Associations of yoga practice, health status, and health behavior among yoga practitioners in Germany—Results of a national cross-sectional survey
- Publication Type:
- Journal Article
- Complementary Therapies in Medicine, 2019, 42 pp. 19 - 26
- Issue Date:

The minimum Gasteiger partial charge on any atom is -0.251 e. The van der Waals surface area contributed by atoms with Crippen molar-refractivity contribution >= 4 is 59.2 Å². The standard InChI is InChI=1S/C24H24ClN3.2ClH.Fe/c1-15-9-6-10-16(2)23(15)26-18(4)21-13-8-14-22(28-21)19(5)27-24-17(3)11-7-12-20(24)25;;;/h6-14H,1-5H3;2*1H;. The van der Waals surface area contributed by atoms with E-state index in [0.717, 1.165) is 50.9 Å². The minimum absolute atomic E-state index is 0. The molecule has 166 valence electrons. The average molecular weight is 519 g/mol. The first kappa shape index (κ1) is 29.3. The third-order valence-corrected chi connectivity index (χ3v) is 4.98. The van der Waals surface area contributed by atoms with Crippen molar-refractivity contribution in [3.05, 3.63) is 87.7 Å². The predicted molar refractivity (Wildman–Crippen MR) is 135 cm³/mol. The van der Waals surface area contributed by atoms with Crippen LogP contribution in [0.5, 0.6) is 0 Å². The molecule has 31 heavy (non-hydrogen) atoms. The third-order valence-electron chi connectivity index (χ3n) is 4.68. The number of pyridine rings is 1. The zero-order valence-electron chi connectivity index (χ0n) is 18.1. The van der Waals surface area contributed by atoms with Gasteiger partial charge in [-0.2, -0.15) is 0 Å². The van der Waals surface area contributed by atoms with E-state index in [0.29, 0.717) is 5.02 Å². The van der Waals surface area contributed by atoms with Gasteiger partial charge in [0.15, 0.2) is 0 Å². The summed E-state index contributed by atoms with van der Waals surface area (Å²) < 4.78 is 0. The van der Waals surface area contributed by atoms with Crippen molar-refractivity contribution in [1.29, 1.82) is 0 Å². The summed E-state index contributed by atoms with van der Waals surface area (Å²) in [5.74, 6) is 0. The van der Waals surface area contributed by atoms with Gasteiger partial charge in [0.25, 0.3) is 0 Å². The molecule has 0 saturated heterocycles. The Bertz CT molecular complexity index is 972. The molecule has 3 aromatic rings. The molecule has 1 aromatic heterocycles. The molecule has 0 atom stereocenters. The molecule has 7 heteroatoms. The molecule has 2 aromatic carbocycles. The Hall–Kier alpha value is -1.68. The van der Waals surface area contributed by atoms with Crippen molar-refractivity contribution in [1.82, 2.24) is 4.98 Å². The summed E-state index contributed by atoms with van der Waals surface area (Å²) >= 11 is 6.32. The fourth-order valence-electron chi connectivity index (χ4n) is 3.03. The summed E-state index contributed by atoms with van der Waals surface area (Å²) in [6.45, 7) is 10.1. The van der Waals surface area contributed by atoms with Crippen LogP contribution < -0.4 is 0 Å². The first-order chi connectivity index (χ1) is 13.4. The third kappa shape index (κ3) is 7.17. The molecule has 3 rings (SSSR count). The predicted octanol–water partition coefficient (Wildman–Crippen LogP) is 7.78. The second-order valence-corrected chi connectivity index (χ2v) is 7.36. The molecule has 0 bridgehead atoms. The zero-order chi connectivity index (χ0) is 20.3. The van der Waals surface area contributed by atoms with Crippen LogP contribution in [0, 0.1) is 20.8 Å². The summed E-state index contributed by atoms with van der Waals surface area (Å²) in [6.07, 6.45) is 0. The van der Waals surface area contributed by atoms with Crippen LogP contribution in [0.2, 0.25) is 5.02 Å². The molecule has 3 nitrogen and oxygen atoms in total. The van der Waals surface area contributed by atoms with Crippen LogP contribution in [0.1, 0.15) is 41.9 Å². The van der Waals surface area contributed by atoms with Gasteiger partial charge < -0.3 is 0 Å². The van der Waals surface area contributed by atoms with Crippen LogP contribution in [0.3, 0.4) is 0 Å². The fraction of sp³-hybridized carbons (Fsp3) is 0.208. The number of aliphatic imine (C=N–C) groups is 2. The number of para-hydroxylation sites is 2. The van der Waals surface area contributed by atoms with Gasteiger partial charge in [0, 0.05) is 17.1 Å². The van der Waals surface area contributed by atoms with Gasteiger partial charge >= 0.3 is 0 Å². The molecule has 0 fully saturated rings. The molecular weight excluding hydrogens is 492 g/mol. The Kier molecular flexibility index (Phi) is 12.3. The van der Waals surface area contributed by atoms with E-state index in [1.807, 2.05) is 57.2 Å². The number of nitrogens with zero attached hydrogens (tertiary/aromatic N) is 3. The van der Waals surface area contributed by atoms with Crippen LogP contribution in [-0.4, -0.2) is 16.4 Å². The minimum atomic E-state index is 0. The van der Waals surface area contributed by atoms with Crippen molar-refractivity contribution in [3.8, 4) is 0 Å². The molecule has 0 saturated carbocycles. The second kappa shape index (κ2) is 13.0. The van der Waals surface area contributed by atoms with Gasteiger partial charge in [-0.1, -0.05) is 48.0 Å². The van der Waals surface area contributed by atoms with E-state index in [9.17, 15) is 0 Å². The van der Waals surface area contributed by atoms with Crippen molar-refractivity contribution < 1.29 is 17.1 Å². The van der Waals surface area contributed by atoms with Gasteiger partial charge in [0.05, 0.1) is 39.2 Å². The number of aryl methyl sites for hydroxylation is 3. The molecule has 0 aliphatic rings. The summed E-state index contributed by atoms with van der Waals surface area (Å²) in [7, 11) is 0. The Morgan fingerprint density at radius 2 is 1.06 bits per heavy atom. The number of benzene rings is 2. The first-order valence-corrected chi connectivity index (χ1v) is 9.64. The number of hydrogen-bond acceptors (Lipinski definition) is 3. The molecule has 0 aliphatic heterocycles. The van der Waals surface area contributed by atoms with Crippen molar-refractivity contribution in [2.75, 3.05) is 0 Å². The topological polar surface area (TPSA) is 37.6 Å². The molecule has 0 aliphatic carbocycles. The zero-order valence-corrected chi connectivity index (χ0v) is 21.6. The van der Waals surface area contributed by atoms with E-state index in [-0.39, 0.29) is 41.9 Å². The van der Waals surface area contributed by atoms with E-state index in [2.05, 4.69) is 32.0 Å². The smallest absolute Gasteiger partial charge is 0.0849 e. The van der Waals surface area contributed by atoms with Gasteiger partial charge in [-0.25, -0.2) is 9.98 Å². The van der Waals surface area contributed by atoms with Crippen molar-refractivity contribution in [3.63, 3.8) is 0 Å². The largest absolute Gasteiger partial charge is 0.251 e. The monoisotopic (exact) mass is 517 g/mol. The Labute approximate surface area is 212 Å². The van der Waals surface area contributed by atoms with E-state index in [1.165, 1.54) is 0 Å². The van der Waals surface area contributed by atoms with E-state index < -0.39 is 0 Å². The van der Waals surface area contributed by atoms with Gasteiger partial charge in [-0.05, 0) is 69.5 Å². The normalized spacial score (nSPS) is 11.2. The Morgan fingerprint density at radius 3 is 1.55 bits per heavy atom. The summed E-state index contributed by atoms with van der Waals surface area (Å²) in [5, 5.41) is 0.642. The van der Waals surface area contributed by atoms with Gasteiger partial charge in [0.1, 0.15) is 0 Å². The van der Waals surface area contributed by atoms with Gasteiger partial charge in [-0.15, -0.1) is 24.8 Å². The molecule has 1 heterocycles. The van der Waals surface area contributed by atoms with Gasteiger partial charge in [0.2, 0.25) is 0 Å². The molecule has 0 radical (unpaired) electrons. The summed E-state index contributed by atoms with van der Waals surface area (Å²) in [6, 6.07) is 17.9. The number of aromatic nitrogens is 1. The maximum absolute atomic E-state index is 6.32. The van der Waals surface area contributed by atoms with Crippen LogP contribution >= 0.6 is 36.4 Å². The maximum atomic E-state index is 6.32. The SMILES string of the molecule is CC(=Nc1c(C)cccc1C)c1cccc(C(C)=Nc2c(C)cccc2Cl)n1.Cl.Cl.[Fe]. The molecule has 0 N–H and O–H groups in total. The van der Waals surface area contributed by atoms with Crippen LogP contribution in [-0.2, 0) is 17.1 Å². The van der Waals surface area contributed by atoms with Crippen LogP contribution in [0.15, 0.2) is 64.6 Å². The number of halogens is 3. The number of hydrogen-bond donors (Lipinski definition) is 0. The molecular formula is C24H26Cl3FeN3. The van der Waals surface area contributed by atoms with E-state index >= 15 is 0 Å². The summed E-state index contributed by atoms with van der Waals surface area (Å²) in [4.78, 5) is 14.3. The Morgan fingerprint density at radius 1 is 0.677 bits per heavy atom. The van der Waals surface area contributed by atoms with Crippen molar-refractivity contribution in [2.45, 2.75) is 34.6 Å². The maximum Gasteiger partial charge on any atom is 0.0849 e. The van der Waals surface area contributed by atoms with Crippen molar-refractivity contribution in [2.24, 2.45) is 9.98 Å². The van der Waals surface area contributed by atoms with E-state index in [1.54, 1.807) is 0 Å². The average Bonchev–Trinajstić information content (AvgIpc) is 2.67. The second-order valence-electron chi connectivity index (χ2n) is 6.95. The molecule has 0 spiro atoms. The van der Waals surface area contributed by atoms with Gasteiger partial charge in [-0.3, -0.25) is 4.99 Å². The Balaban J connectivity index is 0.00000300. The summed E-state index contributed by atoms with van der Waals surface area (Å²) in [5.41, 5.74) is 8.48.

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© 2018 Background: While yoga can improve health-related variables and health behavior, different yoga styles and practice components appear to be associated with specific health outcomes. The aim of this study was to explore the connection between yoga use, health, and health behaviors across different yoga styles. Methods: A cross-sectional anonymous online survey (n = 1,702; 88.9% female; 93.3% German nationality; mean age 47.2 ± 10.8 years; 58.2% yoga teachers) assessed yoga practice characteristics, health-related variables and health behavior. The survey was distributed in Germany only but not limited to German participants. Results: Ashtanga yoga (15.7%), Hatha yoga (14.2%), and Sivananda yoga (22.4%) were the most commonly practiced yoga styles; participants practiced for a mean of 12.7 ± 10.0 years. Most participants had good to excellent (96.1%) overall health; 87.7% reported improved health since starting yoga. Controlling for sociodemographic and clinical factors, health-related variables were mainly associated with frequency of yoga postures practice (p < 0.05), health behaviors also with yoga philosophy study (p < 0.05). The various yoga styles were associated with specific health-related variables (p < 0.05). Conclusion: Yoga practitioners generally have a good overall health and a healthy lifestyle. While health variables are mainly associated with practice of yoga postures, health behaviors are also associated with the study of yoga philosophy. Yoga interventions targeting prevention or health promotion should include yoga philosophy to modify health behaviors. The specific yoga style employed may also influence health outcomes.
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